• Redness of the skin overlying your affected joint
  • The sensation that you are walking on a stone

Painful calluses may form in some individuals if capsulitis becomes a chronic health problem. A person who develops calluses may feel as though the callus has a core or seed inside of them. These calluses are commonly misdiagnosed as plantar warts, and they can occur under any of your metatarsal heads. Capsulitis-induced calluses usually respond to metatarsal pads and cutouts. Cutouts are an orthotic technique that allows your more prominent metatarsal head—one of the structures most commonly affected by capsulitis—to drop lower than your other metatarsal bones. This action helps balance your weight-bearing load and decreases the pressure on your affected area.

Some people with this condition also experience nerve symptoms caused by capsulitis-related swelling. Bursitis—inflammation of fluid-filled sacs located in your forefoot—is another health problem that may be associated with capsulitis or confused with this condition.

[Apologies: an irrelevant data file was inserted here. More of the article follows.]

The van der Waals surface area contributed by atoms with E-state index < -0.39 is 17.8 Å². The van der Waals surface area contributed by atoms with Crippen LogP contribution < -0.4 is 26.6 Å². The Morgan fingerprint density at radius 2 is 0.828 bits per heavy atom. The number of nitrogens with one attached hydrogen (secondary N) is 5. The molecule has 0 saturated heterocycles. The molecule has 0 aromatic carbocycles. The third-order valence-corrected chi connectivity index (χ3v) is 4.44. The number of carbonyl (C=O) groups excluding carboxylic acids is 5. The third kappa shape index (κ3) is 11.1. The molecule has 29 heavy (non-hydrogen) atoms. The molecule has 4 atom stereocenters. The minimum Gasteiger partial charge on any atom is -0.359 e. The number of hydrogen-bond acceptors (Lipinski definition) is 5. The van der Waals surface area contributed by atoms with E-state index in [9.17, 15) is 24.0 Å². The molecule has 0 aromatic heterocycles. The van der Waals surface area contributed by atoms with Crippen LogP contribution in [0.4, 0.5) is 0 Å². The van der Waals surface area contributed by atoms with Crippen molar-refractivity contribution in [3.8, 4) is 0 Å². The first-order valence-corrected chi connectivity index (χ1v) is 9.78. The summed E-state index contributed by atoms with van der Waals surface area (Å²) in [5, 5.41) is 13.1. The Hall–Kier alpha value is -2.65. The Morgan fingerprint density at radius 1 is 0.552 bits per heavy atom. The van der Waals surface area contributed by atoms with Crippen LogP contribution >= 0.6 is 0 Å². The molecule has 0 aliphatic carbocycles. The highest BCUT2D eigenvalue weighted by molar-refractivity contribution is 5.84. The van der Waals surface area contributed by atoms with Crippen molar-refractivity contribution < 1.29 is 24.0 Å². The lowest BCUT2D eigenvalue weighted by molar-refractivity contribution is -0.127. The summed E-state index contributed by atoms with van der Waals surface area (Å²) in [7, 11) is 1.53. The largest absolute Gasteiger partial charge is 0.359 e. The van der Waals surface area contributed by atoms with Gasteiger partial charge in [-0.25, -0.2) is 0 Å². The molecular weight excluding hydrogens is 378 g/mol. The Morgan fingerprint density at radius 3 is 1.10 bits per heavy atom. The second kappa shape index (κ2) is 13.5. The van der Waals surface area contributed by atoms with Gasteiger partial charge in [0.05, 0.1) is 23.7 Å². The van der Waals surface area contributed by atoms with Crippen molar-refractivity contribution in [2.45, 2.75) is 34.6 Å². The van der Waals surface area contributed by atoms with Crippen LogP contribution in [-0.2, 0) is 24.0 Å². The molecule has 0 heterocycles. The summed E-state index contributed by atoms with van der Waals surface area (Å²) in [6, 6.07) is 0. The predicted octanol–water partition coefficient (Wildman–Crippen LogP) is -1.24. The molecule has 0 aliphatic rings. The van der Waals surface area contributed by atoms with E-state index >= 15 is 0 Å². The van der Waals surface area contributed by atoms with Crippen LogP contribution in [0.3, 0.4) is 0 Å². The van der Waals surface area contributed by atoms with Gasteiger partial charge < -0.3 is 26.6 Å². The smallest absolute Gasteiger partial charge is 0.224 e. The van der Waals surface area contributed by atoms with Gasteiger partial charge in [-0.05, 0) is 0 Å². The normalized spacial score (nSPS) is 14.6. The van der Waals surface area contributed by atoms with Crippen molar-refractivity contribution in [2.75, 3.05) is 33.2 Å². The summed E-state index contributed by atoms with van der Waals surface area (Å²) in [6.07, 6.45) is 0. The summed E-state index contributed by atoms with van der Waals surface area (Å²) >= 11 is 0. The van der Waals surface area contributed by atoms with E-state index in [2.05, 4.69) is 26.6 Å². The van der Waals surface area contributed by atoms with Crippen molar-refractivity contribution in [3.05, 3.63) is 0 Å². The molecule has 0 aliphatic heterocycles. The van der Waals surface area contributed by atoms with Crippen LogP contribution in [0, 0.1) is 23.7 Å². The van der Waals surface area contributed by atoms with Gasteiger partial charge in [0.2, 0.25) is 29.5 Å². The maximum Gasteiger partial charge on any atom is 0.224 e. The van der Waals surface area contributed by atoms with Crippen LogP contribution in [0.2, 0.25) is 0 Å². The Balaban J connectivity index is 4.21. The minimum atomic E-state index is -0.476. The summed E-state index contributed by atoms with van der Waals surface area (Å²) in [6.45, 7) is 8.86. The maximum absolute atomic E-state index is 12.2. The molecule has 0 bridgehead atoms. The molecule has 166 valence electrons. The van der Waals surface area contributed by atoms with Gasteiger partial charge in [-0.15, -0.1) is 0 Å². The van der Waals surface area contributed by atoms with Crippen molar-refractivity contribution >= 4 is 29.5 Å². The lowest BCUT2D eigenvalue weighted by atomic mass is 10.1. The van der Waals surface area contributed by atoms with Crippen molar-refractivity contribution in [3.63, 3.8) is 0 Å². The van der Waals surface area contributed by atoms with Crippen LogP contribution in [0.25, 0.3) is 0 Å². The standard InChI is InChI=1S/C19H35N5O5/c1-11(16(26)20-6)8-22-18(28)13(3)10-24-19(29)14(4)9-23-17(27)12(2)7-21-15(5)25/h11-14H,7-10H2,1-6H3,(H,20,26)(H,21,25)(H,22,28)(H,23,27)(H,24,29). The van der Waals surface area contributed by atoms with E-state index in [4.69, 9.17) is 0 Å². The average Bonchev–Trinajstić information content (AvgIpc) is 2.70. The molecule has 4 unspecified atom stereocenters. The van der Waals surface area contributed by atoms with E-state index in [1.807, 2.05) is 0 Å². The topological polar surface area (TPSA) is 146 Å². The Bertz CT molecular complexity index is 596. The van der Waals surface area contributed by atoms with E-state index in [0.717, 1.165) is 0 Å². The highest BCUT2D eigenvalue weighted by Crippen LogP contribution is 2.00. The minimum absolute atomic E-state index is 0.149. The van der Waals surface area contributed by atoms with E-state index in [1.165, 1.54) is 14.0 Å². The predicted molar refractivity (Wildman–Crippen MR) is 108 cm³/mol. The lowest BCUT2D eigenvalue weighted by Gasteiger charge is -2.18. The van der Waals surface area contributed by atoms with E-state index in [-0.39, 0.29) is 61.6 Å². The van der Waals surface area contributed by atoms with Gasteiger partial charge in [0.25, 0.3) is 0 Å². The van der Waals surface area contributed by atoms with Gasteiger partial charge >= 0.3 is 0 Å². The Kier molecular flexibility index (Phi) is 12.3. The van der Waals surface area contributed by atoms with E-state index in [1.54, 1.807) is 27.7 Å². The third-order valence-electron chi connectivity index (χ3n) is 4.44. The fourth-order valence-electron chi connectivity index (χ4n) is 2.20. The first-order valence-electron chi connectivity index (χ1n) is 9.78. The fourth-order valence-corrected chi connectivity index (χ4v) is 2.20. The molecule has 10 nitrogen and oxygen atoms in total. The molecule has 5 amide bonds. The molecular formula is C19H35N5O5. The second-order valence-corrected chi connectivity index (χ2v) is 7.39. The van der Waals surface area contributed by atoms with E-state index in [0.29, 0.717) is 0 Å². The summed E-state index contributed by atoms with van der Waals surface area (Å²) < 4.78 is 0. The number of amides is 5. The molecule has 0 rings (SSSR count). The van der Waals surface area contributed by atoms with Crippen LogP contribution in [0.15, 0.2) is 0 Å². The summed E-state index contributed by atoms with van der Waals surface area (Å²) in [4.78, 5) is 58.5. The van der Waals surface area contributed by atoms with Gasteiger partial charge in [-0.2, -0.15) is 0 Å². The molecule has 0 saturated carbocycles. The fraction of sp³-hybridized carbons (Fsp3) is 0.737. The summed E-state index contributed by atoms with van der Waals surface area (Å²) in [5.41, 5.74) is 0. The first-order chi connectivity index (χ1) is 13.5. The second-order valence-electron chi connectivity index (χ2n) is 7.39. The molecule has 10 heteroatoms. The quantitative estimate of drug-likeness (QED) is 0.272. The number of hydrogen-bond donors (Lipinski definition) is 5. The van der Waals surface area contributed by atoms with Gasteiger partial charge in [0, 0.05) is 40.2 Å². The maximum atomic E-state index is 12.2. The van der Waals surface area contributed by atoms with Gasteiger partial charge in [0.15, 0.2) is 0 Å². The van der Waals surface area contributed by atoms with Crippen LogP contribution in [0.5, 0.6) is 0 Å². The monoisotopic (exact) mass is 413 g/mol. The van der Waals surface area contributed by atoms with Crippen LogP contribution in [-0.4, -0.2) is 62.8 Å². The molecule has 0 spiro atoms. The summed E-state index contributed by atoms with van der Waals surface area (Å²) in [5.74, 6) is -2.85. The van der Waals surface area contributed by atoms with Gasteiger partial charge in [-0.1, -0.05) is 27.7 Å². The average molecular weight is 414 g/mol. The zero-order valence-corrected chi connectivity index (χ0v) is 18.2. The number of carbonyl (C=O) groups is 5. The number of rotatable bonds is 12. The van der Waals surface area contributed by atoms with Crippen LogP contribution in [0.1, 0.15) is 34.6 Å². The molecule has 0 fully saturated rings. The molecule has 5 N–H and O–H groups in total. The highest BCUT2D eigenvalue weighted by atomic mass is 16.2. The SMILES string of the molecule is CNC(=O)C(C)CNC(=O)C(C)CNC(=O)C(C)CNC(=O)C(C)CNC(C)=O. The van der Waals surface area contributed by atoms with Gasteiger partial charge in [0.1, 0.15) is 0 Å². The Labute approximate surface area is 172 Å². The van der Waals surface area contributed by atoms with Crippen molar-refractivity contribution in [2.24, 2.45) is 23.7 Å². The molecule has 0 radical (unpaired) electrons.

Capsulitis often responds to conservative, non-surgical treatments. This condition is best treated in its early stages to help improve your affected joint’s stability, reduce your pain and other symptoms, and resolve the root cause of your problem. Common treatment strategies for this health problem include:

  • Rest: Reducing weight-bearing activities can help control your symptoms
  • Ice: Icing your affected area can minimize your pain and swelling
  • Taping or splinting: Taping helps align your involved toe and prevents your toe from drifting
  • Stretching: Stretching may be particularly important for those who have tight calf muscles or foot extensor/flexor imbalance
  • Shoe therapy: Shoes with little or no toe-spring and with wide toe boxes may be most helpful. Also, metatarsal pads placed in your shoe can help return your foot’s fat pad to its rightful, protective location under your metatarsal heads.
  • Anti-inflammatory agents: Supplements or medications can help reduce your pain and swelling

-Dr. Ray McClanahan, DPM, Northwest Foot & Ankle/Correct Toes